Illustration by Sydney Rae Hass for TIME
By Alexandra Sifferlin
November 18, 2015
TIME Health
For more, visit TIME Health.

Close to 10% of Americans have a drug abuse disorder during their lifetimes, according to a new report released Wednesday.

The study, published in JAMA Psychiatry, shows that 9.9% — or more than 23.3 million Americans — have been diagnosed with a drug use disorder (DUD). Many of them are untreated.

The data comes from interviews with 36,309 adults who participated in a national survey between 2012 and 2013. The drug use disorders involved a variety of substances from marijuana and cocaine to hallucinogens and heroin.

The study authors found that nearly 4% of Americans in the study received a diagnosis of a drug use disorder in the past 12 months and the percentage was greater for Americans diagnosed over their lifetime. Overall, the disorders were more common among men, young unmarried adults, people with lower education and income, and white and Native American groups. People who abused alcohol and nicotine and those with mental health issues such as major depressive disorder, bipolar disorder and post traumatic stress were also more likely to report problems with drug abuse.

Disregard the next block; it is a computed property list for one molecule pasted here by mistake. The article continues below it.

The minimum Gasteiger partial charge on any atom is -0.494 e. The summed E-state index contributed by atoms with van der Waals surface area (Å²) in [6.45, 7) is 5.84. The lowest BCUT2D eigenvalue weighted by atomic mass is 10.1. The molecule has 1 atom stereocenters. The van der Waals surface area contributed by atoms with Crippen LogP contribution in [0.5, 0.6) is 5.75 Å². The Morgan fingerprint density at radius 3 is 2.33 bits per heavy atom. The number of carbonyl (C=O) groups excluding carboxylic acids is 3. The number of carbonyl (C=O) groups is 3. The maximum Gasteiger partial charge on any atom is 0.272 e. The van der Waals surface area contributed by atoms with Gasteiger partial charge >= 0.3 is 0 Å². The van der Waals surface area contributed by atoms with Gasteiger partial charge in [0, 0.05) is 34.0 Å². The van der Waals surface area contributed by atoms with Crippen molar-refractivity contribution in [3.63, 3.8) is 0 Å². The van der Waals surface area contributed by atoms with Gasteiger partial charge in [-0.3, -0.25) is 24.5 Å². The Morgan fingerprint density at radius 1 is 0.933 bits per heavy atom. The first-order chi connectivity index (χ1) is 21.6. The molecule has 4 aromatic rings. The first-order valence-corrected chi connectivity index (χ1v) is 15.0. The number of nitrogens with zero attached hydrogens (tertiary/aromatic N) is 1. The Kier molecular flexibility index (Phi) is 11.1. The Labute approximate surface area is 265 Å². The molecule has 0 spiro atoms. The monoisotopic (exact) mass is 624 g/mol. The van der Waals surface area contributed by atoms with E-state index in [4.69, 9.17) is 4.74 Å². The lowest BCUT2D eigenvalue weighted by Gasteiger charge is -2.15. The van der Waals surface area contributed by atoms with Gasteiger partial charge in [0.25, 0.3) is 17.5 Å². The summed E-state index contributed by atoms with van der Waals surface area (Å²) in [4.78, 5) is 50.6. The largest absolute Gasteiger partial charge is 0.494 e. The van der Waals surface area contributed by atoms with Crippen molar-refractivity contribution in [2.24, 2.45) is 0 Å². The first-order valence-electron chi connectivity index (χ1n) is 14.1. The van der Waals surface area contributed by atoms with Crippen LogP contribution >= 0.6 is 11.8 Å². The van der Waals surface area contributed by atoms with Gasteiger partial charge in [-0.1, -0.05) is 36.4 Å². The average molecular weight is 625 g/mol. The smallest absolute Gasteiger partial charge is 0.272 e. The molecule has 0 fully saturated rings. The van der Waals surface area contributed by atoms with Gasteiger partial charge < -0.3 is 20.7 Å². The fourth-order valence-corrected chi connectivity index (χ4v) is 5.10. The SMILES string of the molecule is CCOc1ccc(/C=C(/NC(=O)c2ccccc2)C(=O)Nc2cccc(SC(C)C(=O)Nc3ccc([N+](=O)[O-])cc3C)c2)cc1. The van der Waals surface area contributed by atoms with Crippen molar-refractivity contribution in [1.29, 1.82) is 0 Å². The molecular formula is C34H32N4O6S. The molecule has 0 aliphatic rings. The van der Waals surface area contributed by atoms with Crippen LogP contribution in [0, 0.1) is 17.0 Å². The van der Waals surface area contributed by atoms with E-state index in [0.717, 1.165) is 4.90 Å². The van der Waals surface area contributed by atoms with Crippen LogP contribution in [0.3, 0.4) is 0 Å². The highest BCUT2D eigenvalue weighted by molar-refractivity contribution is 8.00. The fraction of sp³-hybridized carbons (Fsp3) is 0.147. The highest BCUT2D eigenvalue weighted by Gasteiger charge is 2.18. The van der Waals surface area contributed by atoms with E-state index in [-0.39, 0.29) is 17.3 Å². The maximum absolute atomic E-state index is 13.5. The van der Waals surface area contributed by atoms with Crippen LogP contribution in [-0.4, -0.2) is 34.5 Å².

The results are particularly concerning, say the authors, since they used the latest definitions for drug use disorders that were introduced in 2013. These criteria included stricter thresholds for meeting a drug use disorder diagnosis, yet the investigators still found increases. And only about a quarter of those with a lifetime diagnosis of a drug abuse problem received treatment.

The rise in drug use problems may be fueled in part by opioid-related addictions, which have been climbing as prescriptions for pain killers and abuse of these prescriptions have also surged. As TIME previously reported, the number of opioid prescriptions for pain management has increased from 76 million in 1991 to 219 million in 2011, leading to around 17,000 opioid-related overdose deaths in 2011. In addition, between 2007 and 2010, the number of opioid-addiction related hospitalizations increased four-fold.

“With these findings now available, studies can now begin to examine the broad relationships in more detail … and provide information to policymakers for decision making about the allocation of resources for service delivery and research,” the study authors concluded in their study.

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